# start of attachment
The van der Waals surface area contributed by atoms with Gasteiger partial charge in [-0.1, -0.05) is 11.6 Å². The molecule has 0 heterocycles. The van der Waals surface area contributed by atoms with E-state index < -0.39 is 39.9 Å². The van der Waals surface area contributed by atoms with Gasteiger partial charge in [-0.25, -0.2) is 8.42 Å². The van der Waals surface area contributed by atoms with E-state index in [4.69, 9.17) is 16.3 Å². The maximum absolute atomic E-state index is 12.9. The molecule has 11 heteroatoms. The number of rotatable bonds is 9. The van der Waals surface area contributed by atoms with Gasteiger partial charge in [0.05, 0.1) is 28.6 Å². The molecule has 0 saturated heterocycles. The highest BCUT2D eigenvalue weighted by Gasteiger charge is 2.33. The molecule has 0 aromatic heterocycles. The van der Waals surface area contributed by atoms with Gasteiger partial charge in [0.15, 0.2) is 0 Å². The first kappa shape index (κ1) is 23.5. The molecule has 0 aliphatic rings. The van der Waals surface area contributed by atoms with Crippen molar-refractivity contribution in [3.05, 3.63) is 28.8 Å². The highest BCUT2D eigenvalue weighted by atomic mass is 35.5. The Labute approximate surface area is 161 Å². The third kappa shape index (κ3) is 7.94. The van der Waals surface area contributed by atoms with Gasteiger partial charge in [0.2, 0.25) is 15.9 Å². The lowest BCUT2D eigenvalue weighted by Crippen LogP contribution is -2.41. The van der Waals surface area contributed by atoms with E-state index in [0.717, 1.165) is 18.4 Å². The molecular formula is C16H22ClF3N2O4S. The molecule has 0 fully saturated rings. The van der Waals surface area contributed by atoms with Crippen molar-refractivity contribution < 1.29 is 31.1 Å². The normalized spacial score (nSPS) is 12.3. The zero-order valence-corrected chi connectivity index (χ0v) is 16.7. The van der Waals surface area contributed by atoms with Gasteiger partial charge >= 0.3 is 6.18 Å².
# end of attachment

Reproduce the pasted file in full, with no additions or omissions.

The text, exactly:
The van der Waals surface area contributed by atoms with Gasteiger partial charge in [-0.1, -0.05) is 11.6 Å². The molecule has 0 heterocycles. The van der Waals surface area contributed by atoms with E-state index < -0.39 is 39.9 Å². The van der Waals surface area contributed by atoms with Gasteiger partial charge in [-0.25, -0.2) is 8.42 Å². The van der Waals surface area contributed by atoms with E-state index in [4.69, 9.17) is 16.3 Å². The maximum absolute atomic E-state index is 12.9. The molecule has 11 heteroatoms. The number of rotatable bonds is 9. The van der Waals surface area contributed by atoms with Gasteiger partial charge in [0.05, 0.1) is 28.6 Å². The molecule has 0 saturated heterocycles. The highest BCUT2D eigenvalue weighted by Gasteiger charge is 2.33. The molecule has 0 aromatic heterocycles. The van der Waals surface area contributed by atoms with Gasteiger partial charge in [0.15, 0.2) is 0 Å². The first kappa shape index (κ1) is 23.5. The molecule has 0 aliphatic rings. The van der Waals surface area contributed by atoms with Crippen molar-refractivity contribution in [3.05, 3.63) is 28.8 Å². The highest BCUT2D eigenvalue weighted by atomic mass is 35.5. The Labute approximate surface area is 161 Å². The third kappa shape index (κ3) is 7.94. The van der Waals surface area contributed by atoms with Gasteiger partial charge in [0.2, 0.25) is 15.9 Å². The lowest BCUT2D eigenvalue weighted by Crippen LogP contribution is -2.41. The van der Waals surface area contributed by atoms with E-state index in [0.717, 1.165) is 18.4 Å². The molecular formula is C16H22ClF3N2O4S. The molecule has 0 fully saturated rings. The van der Waals surface area contributed by atoms with Crippen molar-refractivity contribution < 1.29 is 31.1 Å². The normalized spacial score (nSPS) is 12.3. The zero-order valence-corrected chi connectivity index (χ0v) is 16.7. The van der Waals surface area contributed by atoms with Gasteiger partial charge >= 0.3 is 6.18 Å².